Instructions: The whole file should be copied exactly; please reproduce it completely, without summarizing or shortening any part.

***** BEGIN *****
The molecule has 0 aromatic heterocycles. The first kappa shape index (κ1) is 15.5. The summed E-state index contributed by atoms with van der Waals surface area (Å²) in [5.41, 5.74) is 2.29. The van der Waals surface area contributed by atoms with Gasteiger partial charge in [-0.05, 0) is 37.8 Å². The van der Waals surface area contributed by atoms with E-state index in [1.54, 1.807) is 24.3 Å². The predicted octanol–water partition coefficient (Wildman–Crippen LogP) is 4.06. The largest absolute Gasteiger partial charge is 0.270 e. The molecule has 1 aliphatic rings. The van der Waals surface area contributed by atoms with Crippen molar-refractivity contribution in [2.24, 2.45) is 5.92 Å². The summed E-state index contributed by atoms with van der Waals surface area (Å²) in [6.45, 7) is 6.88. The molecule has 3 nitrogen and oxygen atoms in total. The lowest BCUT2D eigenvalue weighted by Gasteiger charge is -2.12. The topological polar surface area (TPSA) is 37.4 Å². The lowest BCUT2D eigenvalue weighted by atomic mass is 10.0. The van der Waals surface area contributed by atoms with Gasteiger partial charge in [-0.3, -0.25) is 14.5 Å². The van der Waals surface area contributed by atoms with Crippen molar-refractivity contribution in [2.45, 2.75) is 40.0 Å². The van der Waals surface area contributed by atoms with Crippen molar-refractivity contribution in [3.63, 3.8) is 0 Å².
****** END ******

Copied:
The molecule has 0 aromatic heterocycles. The first kappa shape index (κ1) is 15.5. The summed E-state index contributed by atoms with van der Waals surface area (Å²) in [5.41, 5.74) is 2.29. The van der Waals surface area contributed by atoms with Gasteiger partial charge in [-0.05, 0) is 37.8 Å². The van der Waals surface area contributed by atoms with E-state index in [1.54, 1.807) is 24.3 Å². The predicted octanol–water partition coefficient (Wildman–Crippen LogP) is 4.06. The largest absolute Gasteiger partial charge is 0.270 e. The molecule has 1 aliphatic rings. The van der Waals surface area contributed by atoms with Crippen molar-refractivity contribution in [2.24, 2.45) is 5.92 Å². The summed E-state index contributed by atoms with van der Waals surface area (Å²) in [6.45, 7) is 6.88. The molecule has 3 nitrogen and oxygen atoms in total. The lowest BCUT2D eigenvalue weighted by Gasteiger charge is -2.12. The topological polar surface area (TPSA) is 37.4 Å². The lowest BCUT2D eigenvalue weighted by atomic mass is 10.0. The van der Waals surface area contributed by atoms with Gasteiger partial charge in [-0.3, -0.25) is 14.5 Å². The van der Waals surface area contributed by atoms with Crippen molar-refractivity contribution in [2.45, 2.75) is 40.0 Å². The van der Waals surface area contributed by atoms with Crippen molar-refractivity contribution in [3.63, 3.8) is 0 Å².